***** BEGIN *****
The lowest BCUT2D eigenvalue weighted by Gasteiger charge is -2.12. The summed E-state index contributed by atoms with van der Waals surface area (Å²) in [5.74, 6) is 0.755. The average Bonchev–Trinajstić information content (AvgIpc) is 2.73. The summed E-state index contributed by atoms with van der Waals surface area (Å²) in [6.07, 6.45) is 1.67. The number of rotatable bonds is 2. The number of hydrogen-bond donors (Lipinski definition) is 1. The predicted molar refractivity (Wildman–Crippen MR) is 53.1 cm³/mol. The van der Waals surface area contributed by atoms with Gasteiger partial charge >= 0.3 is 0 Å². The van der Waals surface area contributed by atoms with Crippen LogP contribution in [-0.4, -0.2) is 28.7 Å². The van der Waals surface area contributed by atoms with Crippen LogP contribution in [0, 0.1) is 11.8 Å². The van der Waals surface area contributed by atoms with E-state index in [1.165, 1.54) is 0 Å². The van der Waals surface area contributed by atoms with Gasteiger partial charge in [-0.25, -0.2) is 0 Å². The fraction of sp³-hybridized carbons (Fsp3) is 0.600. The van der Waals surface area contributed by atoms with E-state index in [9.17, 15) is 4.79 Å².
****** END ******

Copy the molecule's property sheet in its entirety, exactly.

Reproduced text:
The lowest BCUT2D eigenvalue weighted by Gasteiger charge is -2.12. The summed E-state index contributed by atoms with van der Waals surface area (Å²) in [5.74, 6) is 0.755. The average Bonchev–Trinajstić information content (AvgIpc) is 2.73. The summed E-state index contributed by atoms with van der Waals surface area (Å²) in [6.07, 6.45) is 1.67. The number of rotatable bonds is 2. The number of hydrogen-bond donors (Lipinski definition) is 1. The predicted molar refractivity (Wildman–Crippen MR) is 53.1 cm³/mol. The van der Waals surface area contributed by atoms with Gasteiger partial charge >= 0.3 is 0 Å². The van der Waals surface area contributed by atoms with Crippen LogP contribution in [-0.4, -0.2) is 28.7 Å². The van der Waals surface area contributed by atoms with Crippen LogP contribution in [0, 0.1) is 11.8 Å². The van der Waals surface area contributed by atoms with E-state index in [1.165, 1.54) is 0 Å². The van der Waals surface area contributed by atoms with Gasteiger partial charge in [-0.25, -0.2) is 0 Å². The fraction of sp³-hybridized carbons (Fsp3) is 0.600. The van der Waals surface area contributed by atoms with E-state index in [9.17, 15) is 4.79 Å².